Duke (Midwest): Duke's very good, but they'll either draw a very good offensive Creighton team or a killer defensive club in Cincinnati in the second round. Then Michigan State, perhaps the worst possible matchup in terms of physicality, could be the Sweet 16 opponent.
Michigan (South): The Wolverines have talent to spare, but they've been aimless for the better part of two months. They look like the classic case of a team that peaked too soon.
Gonzaga (West): They were once everyone's favorite Cinderella, but now they are the team everyone thinks is over-seeded because they haven't beaten anyone. Pittsburgh would test their mettle in the second round, assuming they don't get shocked by the Wichita State Shockers in the opening round.
Syracuse (East): The Orange had a nice run in the Big East tournament, but they were all over the place during the season and showed no signs of being one of Jim Boeheim's better teams. If the right team keeps showing up, they've got a shot, but we wouldn't bet on it.
FOUR POTENTIAL FIRST ROUND UPSETS
(12) Oregon over (5) Oklahoma (Midwest): Oregon was dropped a line because of conflicts elsewhere in the bracket, which means the gap between these teams simply isn't that great.
(13) South Dakota State over (4) Michigan (South): This should be a blowout for the Blue, but teams reliant on jump-shooting are always at risk of going cold. SDSU can't stop a hot Michigan team, but they can score enough to beat a cold one.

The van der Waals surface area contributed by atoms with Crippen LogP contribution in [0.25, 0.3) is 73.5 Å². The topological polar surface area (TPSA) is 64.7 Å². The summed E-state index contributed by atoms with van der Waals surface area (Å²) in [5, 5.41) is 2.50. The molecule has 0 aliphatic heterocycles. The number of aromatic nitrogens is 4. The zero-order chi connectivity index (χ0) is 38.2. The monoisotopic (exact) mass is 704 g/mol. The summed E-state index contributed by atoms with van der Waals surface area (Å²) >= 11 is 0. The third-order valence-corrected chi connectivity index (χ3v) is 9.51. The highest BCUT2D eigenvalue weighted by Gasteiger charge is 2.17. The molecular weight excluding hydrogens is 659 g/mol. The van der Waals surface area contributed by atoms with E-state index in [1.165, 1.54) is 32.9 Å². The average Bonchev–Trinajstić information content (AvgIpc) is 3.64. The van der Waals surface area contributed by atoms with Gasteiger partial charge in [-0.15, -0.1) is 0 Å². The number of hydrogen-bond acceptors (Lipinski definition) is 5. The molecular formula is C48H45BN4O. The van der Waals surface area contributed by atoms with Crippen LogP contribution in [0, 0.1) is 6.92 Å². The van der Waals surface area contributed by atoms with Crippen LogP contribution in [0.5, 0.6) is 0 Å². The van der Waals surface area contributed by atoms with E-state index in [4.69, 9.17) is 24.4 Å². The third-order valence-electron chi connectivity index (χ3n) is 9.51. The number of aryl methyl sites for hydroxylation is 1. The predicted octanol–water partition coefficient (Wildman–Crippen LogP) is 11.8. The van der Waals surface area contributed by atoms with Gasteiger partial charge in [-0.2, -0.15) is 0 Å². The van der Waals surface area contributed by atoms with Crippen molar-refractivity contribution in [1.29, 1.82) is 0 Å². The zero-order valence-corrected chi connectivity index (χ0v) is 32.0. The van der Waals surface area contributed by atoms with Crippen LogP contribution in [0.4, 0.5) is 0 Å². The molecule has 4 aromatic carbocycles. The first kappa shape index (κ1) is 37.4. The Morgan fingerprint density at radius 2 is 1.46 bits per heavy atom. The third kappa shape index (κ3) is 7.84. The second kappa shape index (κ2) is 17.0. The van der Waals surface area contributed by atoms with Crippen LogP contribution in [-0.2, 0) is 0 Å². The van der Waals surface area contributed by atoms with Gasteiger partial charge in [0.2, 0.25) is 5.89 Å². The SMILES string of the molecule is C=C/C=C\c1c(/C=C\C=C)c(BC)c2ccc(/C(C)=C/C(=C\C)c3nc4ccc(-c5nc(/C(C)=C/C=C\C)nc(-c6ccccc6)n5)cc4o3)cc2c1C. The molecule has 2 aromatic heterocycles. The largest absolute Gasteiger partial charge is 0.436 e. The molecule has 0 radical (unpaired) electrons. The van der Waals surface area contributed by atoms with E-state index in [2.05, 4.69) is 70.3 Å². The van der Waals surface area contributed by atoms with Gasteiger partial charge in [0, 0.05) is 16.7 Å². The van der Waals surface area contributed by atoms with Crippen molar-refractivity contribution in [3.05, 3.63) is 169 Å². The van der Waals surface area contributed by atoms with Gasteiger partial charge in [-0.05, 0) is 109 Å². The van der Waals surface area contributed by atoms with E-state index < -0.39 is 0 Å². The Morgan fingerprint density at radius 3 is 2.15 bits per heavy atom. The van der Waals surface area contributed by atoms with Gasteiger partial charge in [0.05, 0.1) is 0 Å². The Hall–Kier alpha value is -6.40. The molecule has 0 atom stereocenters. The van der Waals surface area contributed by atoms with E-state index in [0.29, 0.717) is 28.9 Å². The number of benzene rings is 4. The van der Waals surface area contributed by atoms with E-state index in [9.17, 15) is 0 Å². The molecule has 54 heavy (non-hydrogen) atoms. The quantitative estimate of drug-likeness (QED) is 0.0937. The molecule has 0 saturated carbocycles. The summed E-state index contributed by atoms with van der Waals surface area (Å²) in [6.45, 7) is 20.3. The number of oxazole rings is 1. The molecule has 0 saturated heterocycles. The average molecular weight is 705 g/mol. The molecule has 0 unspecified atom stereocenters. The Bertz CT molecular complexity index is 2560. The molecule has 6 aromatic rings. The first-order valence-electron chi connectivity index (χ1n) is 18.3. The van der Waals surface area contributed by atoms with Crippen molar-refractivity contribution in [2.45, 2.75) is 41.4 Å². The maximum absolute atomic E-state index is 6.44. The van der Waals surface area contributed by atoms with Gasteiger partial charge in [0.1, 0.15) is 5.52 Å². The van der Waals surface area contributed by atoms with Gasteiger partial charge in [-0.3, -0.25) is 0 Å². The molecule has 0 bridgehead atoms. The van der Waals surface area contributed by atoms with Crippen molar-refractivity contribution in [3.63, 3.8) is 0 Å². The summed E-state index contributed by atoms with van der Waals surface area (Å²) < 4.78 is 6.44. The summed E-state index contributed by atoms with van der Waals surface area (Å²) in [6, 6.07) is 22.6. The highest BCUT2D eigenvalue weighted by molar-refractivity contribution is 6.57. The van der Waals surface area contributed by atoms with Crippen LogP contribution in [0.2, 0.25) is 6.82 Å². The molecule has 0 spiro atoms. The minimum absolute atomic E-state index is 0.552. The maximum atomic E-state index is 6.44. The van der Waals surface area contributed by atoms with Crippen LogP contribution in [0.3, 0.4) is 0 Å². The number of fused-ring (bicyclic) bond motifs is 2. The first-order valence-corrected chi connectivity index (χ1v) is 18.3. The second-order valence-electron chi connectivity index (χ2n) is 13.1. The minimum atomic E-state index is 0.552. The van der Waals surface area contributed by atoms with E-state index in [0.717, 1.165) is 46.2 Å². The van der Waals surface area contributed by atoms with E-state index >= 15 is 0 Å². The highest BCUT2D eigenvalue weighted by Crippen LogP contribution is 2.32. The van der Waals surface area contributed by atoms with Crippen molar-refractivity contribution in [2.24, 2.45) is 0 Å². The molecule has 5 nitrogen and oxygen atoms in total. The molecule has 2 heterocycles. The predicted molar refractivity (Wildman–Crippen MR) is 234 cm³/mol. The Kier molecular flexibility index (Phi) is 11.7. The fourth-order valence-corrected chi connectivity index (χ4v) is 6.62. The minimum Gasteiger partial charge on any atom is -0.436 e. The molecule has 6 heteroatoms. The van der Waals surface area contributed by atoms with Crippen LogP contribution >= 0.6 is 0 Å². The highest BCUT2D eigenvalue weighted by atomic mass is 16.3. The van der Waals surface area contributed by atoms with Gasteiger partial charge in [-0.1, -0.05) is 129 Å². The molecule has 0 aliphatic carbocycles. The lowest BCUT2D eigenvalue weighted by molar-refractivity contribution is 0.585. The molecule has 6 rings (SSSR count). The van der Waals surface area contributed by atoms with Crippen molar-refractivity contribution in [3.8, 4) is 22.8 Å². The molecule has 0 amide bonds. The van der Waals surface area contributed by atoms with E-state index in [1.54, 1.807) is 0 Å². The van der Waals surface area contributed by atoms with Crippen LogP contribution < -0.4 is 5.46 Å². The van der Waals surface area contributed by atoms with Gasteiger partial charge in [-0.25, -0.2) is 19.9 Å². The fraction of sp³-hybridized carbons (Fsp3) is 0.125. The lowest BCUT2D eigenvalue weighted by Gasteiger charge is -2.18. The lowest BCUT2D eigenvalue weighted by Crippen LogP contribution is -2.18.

(11) Belmont over (6) Arizona (West): We'd feel more confident about this one if Belmont hit a few more of their threes, but they are a highly efficient offensive team inside the arc, and that's a nice skill to have if this stays close into the final minutes.
(12) California over (5) UNLV (East): UNLV has scary talent at its disposal, but the team has never found a way to make the whole greater than the individual parts. They could win this game and make a deep run, or they could fall victim to their own dysfunction.
FOUR PLAYERS TO WATCH
Ryan Kelly, Duke (Midwest): Kelly's return to health took Duke from ACC contender to national title contender, as his size and stroke extend opponents further than they're usually capable of going on both sides of the floor. He'll be essential for the Blue Devils in any game played in a more physical style.
Ben McLemore, Kansas (South): The top-seeded Jayhawks will almost certainly be sending McLemore on to the NBA after this season, so this will be your only chance to watch him in the big dance. The freshman might not be capable of pulling a Danny Manning, but it's going to be fun to watch him try.
Kelly Olynyk, Gonzaga (West): Stopping a seven-footer who can run, put the ball on the floor and face up to the basket is no easy trick. Olynyk is capable of putting together the kind of performances that carry the Zags past the doubts about their fitness.
Victor Oladipo, Indiana (East): Uncommonly talented with a knack for making game-changing plays on offense and defense, Oladipo embodies everything that's been great about the Hoosiers this season. The biggest concern is turnovers, but his ability to take things over all by himself more than balances things out.